Facts
Decision
Comment



In United Bank for Africa Plc v Trident Consulting Limited(1) the Lagos Court of Appeal ruled on the basic requirements for grant of an order to stay proceedings pending reference of the dispute to arbitration.

Facts

The respondent, an IT consultancy firm, performed a contract by assisting the appellant in the implementation of automated customer relationship management software for certain aspects of the appellant's banking business.

The two parties established a written agreement to govern the contract, which included an arbitration clause. A dispute arose between the parties relating to outstanding payments owed to the respondent at the time. While attempting to resolve the dispute, the appellant sent a letter of termination of contract to the respondent. The respondent considered the letter of termination to be defamatory.

The respondent subsequently filed suit before the Lagos State High Court, claiming the following relief:

  • the sum of $489,162.42 on unpaid invoices due to it for work carried out in assisting the appellant in implementation of the automated customer relationship management software;
  • post-judgment interest of 25% a year;
  • damages for libel; and
  • legal fees and costs for prosecution of the action.

The appellant then filed a motion to stay the proceedings pending reference of the dispute to arbitration.

The court refused to grant the stay of proceedings and held, among other things, that:

  • the subject matter of the action was not within the arbitration agreement and termination of the contract had invalidated the arbitration agreement between the parties. Thus, there was no dispute to be referred to arbitration; and
  • damages for libel and legal fees were outside the parties' agreement and thus were not arbitrable.

The appellant appealed to the Lagos Court of Appeal and formulated four issues for determination:

  • whether the lower court was right in holding that the subject matter of the action was not within the arbitration agreement;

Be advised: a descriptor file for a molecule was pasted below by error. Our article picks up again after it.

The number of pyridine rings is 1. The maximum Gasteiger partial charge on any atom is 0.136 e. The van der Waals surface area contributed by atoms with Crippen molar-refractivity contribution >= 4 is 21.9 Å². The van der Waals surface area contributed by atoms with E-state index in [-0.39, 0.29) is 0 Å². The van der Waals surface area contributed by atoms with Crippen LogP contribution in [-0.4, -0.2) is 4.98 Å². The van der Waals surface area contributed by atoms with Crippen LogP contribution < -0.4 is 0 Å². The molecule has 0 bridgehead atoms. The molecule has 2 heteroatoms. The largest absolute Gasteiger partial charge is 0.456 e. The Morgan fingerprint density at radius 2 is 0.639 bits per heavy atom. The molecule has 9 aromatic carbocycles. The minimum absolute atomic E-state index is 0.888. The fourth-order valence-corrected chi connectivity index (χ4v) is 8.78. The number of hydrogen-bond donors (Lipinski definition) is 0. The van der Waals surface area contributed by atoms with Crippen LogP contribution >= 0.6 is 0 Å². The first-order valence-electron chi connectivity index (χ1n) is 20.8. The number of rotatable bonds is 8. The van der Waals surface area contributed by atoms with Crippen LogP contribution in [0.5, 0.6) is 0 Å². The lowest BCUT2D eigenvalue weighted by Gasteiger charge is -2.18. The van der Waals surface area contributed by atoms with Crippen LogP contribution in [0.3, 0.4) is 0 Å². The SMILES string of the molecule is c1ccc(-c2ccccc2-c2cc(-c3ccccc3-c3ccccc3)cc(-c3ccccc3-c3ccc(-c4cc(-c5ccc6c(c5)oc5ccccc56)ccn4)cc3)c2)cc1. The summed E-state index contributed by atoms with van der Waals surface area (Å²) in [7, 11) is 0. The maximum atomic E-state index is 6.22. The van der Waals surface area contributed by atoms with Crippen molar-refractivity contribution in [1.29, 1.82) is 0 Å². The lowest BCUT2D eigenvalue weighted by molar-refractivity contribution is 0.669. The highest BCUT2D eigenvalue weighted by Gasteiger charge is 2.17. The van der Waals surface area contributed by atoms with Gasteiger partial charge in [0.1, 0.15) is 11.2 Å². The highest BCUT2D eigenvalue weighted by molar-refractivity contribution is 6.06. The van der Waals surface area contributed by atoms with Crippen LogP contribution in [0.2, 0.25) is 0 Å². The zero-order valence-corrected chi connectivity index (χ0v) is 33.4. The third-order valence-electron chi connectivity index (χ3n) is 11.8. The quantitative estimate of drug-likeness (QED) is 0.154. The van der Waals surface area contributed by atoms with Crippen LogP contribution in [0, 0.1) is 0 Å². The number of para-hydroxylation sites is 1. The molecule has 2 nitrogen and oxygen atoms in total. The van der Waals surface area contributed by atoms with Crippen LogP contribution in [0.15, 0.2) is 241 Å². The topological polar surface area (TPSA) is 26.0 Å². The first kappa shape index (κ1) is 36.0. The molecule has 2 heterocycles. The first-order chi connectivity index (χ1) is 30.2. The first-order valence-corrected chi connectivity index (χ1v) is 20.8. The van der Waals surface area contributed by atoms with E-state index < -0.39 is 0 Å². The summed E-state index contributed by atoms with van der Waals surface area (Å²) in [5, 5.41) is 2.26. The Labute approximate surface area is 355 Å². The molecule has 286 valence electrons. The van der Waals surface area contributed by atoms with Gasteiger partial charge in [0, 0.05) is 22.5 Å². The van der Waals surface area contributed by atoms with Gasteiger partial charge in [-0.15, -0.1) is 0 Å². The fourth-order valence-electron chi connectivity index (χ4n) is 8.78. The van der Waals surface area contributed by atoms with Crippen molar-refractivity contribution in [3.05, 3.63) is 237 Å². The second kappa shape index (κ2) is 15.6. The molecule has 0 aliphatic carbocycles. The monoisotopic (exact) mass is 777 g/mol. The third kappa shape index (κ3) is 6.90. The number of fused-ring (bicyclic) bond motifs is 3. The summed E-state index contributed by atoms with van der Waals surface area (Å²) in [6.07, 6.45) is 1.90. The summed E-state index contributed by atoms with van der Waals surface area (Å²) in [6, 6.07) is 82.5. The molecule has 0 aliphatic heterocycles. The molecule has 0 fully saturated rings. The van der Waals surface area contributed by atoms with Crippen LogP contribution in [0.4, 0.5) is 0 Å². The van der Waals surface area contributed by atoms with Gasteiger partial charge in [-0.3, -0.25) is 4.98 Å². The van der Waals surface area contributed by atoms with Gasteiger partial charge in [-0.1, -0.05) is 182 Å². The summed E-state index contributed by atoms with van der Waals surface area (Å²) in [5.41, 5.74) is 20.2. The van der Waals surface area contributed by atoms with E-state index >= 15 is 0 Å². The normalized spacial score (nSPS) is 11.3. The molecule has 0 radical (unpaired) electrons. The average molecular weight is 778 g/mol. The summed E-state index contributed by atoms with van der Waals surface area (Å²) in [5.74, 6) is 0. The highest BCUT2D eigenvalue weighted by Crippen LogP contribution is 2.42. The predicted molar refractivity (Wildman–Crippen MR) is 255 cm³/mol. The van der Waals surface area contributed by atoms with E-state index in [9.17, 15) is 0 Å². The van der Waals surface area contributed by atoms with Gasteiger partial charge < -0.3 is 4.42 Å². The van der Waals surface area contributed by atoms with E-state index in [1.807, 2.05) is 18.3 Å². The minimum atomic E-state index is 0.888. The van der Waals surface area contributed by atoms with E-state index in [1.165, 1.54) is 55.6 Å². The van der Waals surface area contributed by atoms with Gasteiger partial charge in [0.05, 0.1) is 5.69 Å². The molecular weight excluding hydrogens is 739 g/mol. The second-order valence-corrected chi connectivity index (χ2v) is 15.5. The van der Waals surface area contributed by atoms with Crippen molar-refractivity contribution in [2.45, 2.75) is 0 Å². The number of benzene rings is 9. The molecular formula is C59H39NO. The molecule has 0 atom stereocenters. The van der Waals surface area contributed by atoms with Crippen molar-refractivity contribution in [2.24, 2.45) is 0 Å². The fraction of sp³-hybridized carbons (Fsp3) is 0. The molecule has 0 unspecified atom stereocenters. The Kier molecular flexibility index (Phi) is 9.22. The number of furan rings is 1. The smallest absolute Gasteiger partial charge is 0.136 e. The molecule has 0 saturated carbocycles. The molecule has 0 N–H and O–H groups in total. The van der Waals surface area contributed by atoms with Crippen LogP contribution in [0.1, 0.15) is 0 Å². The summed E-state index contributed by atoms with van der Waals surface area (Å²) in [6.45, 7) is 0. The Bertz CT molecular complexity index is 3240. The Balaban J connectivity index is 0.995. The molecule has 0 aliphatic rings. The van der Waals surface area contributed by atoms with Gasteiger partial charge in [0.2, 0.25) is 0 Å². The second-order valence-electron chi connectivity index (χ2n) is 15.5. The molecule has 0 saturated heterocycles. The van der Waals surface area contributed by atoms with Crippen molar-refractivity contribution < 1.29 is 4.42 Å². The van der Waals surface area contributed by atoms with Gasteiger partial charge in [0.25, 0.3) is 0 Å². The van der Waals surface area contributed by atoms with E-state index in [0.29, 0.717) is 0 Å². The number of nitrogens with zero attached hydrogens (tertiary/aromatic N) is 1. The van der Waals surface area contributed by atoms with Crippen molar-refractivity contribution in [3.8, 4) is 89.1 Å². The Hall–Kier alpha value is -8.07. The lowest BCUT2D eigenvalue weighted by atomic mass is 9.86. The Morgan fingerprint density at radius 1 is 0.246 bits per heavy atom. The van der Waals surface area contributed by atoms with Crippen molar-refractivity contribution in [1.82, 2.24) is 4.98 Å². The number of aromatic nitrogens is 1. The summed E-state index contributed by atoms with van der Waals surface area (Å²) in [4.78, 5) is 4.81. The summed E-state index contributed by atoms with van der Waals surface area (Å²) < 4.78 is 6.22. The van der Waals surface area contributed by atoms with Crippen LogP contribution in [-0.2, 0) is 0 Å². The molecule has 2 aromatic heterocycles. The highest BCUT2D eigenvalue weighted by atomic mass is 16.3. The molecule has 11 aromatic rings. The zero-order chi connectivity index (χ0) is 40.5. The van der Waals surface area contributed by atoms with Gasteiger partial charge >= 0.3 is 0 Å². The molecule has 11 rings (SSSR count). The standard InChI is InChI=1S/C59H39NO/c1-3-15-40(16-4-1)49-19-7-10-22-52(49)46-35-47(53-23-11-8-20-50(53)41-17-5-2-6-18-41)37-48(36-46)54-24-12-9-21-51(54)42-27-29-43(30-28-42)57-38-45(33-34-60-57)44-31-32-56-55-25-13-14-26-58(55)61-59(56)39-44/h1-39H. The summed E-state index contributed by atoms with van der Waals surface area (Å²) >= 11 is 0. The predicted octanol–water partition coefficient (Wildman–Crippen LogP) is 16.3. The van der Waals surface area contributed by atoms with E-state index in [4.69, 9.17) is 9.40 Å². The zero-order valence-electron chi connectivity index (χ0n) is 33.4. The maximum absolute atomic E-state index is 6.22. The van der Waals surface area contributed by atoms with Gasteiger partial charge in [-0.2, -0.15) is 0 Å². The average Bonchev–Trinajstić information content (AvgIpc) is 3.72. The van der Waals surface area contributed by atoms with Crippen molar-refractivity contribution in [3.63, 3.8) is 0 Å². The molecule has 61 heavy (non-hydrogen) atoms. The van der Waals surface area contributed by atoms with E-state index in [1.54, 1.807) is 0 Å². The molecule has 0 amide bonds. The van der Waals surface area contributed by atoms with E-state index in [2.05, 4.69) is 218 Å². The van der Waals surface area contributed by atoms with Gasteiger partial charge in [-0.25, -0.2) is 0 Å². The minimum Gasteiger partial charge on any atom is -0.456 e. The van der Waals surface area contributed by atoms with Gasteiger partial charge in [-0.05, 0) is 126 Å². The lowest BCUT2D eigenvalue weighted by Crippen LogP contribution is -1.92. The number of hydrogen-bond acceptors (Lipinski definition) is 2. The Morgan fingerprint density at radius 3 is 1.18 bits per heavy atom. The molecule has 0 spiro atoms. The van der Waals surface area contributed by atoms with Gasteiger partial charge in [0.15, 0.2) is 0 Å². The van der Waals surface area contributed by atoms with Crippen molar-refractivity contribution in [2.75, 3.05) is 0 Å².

• whether the dispute that gave rise to damages for libel and legal fees in the statement of claim was not within the arbitration agreement;
  • whether termination of the contract had also terminated the arbitration agreement, as it related to disputes that arose from the performance of the contract; and
  • whether the Lagos High Court was right in refusing to grant a stay of the proceedings and refer the dispute to arbitration.

Decision

The court of appeal found the subject matter of the action to be arbitrable, contrary to the high court's findings. However, in refusing to grant a stay of the proceedings pending reference to arbitration, the appeal court held that:

"Before a stay may be granted pending arbitration, the party applying for a stay must demonstrate unequivocally by documentary evidence and/or other visible means that he is willing to arbitrate. He does it satisfactorily by notifying the other party in writing of his intention of referring the matter to arbitration and by proposing in writing an arbitrator or arbitrators for the arbitration".

The court relied on MV Panormos Bay v Olam,(2) in which the court of appeal held, among other things, that:

"By virtue of Section 5 of Arbitration and Conciliation Act, a party applying for stay of proceedings in an action pending reference to arbitration in order to succeed must show in his affidavit evidence in support of the application by means of documentary evidence, the steps he took or intends to take for the proper conduct of the arbitration. It is not enough for him to merely depose that he is ready and willing to do all things necessary for causing the said matter to be decided by arbitration."